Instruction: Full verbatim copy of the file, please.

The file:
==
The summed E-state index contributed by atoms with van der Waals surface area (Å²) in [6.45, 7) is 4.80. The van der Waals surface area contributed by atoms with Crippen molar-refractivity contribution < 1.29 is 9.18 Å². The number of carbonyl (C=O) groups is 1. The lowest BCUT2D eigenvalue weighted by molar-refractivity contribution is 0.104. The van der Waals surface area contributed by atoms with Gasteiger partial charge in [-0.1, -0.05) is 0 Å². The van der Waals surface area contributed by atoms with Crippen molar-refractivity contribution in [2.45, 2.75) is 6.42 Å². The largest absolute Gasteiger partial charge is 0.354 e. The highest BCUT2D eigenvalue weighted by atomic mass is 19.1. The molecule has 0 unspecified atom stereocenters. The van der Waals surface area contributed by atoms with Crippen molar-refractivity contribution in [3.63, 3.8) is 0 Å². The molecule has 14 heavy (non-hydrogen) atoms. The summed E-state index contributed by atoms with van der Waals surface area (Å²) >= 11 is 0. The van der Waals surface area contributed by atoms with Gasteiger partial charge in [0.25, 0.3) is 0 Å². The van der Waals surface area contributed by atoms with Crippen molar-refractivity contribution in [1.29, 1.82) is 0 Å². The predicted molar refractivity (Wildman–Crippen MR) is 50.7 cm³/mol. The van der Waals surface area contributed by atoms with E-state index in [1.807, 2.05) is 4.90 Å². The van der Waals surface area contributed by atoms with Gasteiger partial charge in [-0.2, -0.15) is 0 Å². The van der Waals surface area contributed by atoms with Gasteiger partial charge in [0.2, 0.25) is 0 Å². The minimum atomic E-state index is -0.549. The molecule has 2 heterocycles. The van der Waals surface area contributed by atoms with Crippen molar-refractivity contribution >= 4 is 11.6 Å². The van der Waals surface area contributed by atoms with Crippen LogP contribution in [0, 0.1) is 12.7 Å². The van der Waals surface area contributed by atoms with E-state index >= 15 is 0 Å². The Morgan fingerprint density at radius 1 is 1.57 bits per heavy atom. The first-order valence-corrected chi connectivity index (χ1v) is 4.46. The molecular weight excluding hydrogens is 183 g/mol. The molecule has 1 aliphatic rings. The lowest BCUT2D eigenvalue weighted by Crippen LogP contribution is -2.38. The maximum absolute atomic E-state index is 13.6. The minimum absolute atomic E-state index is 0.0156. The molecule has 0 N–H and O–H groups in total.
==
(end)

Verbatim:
The summed E-state index contributed by atoms with van der Waals surface area (Å²) in [6.45, 7) is 4.80. The van der Waals surface area contributed by atoms with Crippen molar-refractivity contribution < 1.29 is 9.18 Å². The number of carbonyl (C=O) groups is 1. The lowest BCUT2D eigenvalue weighted by molar-refractivity contribution is 0.104. The van der Waals surface area contributed by atoms with Gasteiger partial charge in [-0.1, -0.05) is 0 Å². The van der Waals surface area contributed by atoms with Crippen molar-refractivity contribution in [2.45, 2.75) is 6.42 Å². The largest absolute Gasteiger partial charge is 0.354 e. The highest BCUT2D eigenvalue weighted by atomic mass is 19.1. The molecule has 0 unspecified atom stereocenters. The van der Waals surface area contributed by atoms with Crippen molar-refractivity contribution in [3.63, 3.8) is 0 Å². The molecule has 14 heavy (non-hydrogen) atoms. The summed E-state index contributed by atoms with van der Waals surface area (Å²) >= 11 is 0. The van der Waals surface area contributed by atoms with Gasteiger partial charge in [0.25, 0.3) is 0 Å². The van der Waals surface area contributed by atoms with Crippen molar-refractivity contribution in [1.29, 1.82) is 0 Å². The predicted molar refractivity (Wildman–Crippen MR) is 50.7 cm³/mol. The van der Waals surface area contributed by atoms with E-state index in [1.807, 2.05) is 4.90 Å². The van der Waals surface area contributed by atoms with Gasteiger partial charge in [-0.2, -0.15) is 0 Å². The van der Waals surface area contributed by atoms with Gasteiger partial charge in [0.2, 0.25) is 0 Å². The minimum atomic E-state index is -0.549. The molecule has 2 heterocycles. The van der Waals surface area contributed by atoms with Crippen molar-refractivity contribution >= 4 is 11.6 Å². The van der Waals surface area contributed by atoms with Crippen LogP contribution in [0, 0.1) is 12.7 Å². The van der Waals surface area contributed by atoms with E-state index >= 15 is 0 Å². The Morgan fingerprint density at radius 1 is 1.57 bits per heavy atom. The first-order valence-corrected chi connectivity index (χ1v) is 4.46. The molecular weight excluding hydrogens is 183 g/mol. The molecule has 1 aliphatic rings. The lowest BCUT2D eigenvalue weighted by Crippen LogP contribution is -2.38. The maximum absolute atomic E-state index is 13.6. The minimum absolute atomic E-state index is 0.0156. The molecule has 0 N–H and O–H groups in total.